Fourth, there is the need for collaboration between ministry and marketplace, and use of strategic tools that will create lasting impact in every sphere of society.


Christians in all areas of society are called to the Great Commission. This means not only proclaiming the Good News, but also forming and instructing people to be like Jesus. There is no way we will be able to reflect Christ in all spheres of society if we do not look outward to address the pressing issues of this world, make use of and engage in creative means of communication, and connect our generations, cultures and denominations towards a common goal of making Christ known. Through the prayerful, prophetic presence of the believer engaging society in every sphere of society, we trust and pray that Christ will be known in every sphere of society.


  1. John R. W. Stott, Christian Mission in the Modern World (Downers Grove, IL: Intervarsity Press, 1975), 27.
  2. ‘The Spirit of the Lord is on me, because he has anointed me to proclaim good news to the poor. He has sent me to proclaim freedom for the prisoners and recovery of sight for the blind to set the oppressed free, to proclaim the year of the Lord’s favor.’
  3. Philippe, Portier and Willaime Jean-Paul. Le Christianisme Et La Modernité Européenne. Récuser Le Déni. Fondation pour l’innovation politique (Décembre 2018).
  4. Bruno Mori. « 13. L’effondrement de la religion en Occident », , Pour un christianisme sans religion. Retrouver la « Voie » de Jésus de Nazareth, sous la direction de Mori Bruno. Karthala, 2019, pp. 93-102.
  5. Lindhardt, Martin and Thorsen, Jakob Egeris, Christianity in Latin America: Struggle and Accommodation, (Handbook of Global Contemporary Christianity), 167–187. Accessed May 2023.
  6. More information in https://www.lesresumes.com/litterature/jean-claude-carriere-la-controverse-de-valladolid-resume-personnages-et-analyse. Accessed May 5, 2023. 
  7. This recalls the ‘glottophagy’ of Louis-Jean Calvet (1974), who, in his book: Linguistics and Colonialism, ‘violently denounces the eating of languages, more exactly the tendency of French colonialism to fight African languages’.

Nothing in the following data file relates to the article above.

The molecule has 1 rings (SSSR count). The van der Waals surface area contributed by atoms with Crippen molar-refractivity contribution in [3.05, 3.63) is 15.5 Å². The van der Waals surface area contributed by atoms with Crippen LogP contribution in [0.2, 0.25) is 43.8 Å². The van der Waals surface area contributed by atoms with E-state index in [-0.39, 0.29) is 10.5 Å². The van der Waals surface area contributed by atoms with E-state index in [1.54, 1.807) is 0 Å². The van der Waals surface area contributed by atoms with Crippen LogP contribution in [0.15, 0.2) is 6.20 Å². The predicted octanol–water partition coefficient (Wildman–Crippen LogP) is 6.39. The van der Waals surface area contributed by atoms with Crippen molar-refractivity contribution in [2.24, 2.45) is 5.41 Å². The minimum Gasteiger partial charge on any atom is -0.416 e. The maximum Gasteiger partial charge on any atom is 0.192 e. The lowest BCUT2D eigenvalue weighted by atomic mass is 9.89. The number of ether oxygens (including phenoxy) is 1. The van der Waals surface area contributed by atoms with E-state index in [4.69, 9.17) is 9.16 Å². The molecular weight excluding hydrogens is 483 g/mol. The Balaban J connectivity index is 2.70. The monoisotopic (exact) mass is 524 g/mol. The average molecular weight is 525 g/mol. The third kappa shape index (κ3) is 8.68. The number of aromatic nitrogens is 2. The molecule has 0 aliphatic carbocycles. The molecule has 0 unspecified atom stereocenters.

8. Joseph Handley, “The Great Collaboration: Catalyzing Disciple Making for the Global Church,” Evangelical Review of Theology 47, no. 2 (May 2023), 101-107.
  9. Barna, Leadership, Archived Research, New Research on the State of Discipleship … Breaking Down Discipleship, https://www.barna.com/research/new-research-on-the-state-of-discipleship/, Dec 1, 2015.
  10. “The Evangelical Church Interacting between the Global and the Local: An Executive Summary of the Analysis of Lausanne 4 Listening Calls,” Lausanne Movement, Accessed June 5, 2023, https://lausanne.org/l4/global-listening/the-evangelical-church-interacting-between-the-global-and-the-local. The dominant themes that emerged within the category of the first question on the remaining gaps were ‘need for discipleship’, ‘reaching younger generations’, ‘love and unity’, ‘diversity in leadership’, ‘churches not engaging with the outside world’, ‘the remaining unreached people groups (UPGs)’, ‘advance of Isl am and need for Muslim evangelism’, ‘environmental crisis and creation care’, ‘lack of cross-cultural missions’, ‘lack of contextualization’, and ‘need for marketplace and workplace ministries’.
  11. Lausanne Great Commission Team Survey of 1500 global evangelical leaders, 2023.
  12. “68% of the world population projected to live in urban areas by 2050, says UN,” United Nations Department of Economic and Social Affairs, last modified May 2018, https://www.un.org/development/desa/en/news/population/2018-revision-of-world-urbanization-prospects.html.
  13. “Urban Development,” The World Bank, last modified Apr 3, 2023, https://www.worldbank.org/en/topic/urbandevelopment/overview.
  14. “Richest 1% bag nearly twice as much wealth as the rest of the world put together over the past two years,” Oxfam International, last modified, January 16, 2023, https://www.oxfam.org/en/press-releases/richest-1-bag-nearly-twice-much-wealth-rest-world-put-together-over-past-two-years.
  15. “Literacy,” UNESCO Institute for Statistics, Last modified May 2023, https://uis.unesco.org/en/topic/literacy.
  16. “Air Pollution,” World Health Organization, accessed May 2023, https://www.who.int/health-topics/air-pollution#tab=tab_1.